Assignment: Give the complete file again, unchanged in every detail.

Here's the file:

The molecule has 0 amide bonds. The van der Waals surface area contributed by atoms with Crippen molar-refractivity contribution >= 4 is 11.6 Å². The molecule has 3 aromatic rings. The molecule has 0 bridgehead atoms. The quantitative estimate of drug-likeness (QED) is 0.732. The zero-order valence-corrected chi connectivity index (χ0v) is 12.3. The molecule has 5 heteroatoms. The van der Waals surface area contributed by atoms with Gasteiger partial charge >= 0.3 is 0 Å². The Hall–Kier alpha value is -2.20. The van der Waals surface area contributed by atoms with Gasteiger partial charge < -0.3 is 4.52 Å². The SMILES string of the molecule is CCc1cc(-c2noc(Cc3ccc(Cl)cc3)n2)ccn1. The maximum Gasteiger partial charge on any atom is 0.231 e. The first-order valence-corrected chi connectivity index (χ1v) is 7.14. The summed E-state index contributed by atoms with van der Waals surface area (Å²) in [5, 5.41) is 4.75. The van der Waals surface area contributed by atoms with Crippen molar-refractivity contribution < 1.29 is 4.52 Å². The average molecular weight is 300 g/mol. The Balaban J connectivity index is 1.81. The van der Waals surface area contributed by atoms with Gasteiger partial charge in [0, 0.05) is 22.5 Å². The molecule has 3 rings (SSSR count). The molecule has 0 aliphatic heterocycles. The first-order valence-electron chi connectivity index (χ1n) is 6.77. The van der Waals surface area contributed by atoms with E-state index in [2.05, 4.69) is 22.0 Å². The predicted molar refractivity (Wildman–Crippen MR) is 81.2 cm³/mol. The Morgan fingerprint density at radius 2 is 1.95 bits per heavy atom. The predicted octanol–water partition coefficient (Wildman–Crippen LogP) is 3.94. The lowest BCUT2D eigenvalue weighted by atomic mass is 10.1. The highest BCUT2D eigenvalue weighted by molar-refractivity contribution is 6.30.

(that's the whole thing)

The molecule has 0 amide bonds. The van der Waals surface area contributed by atoms with Crippen molar-refractivity contribution >= 4 is 11.6 Å². The molecule has 3 aromatic rings. The molecule has 0 bridgehead atoms. The quantitative estimate of drug-likeness (QED) is 0.732. The zero-order valence-corrected chi connectivity index (χ0v) is 12.3. The molecule has 5 heteroatoms. The van der Waals surface area contributed by atoms with Gasteiger partial charge >= 0.3 is 0 Å². The Hall–Kier alpha value is -2.20. The van der Waals surface area contributed by atoms with Gasteiger partial charge < -0.3 is 4.52 Å². The SMILES string of the molecule is CCc1cc(-c2noc(Cc3ccc(Cl)cc3)n2)ccn1. The maximum Gasteiger partial charge on any atom is 0.231 e. The first-order valence-corrected chi connectivity index (χ1v) is 7.14. The summed E-state index contributed by atoms with van der Waals surface area (Å²) in [5, 5.41) is 4.75. The van der Waals surface area contributed by atoms with Crippen molar-refractivity contribution < 1.29 is 4.52 Å². The average molecular weight is 300 g/mol. The Balaban J connectivity index is 1.81. The van der Waals surface area contributed by atoms with Gasteiger partial charge in [0, 0.05) is 22.5 Å². The molecule has 3 rings (SSSR count). The molecule has 0 aliphatic heterocycles. The first-order valence-electron chi connectivity index (χ1n) is 6.77. The van der Waals surface area contributed by atoms with E-state index in [2.05, 4.69) is 22.0 Å². The predicted molar refractivity (Wildman–Crippen MR) is 81.2 cm³/mol. The Morgan fingerprint density at radius 2 is 1.95 bits per heavy atom. The predicted octanol–water partition coefficient (Wildman–Crippen LogP) is 3.94. The lowest BCUT2D eigenvalue weighted by atomic mass is 10.1. The highest BCUT2D eigenvalue weighted by molar-refractivity contribution is 6.30.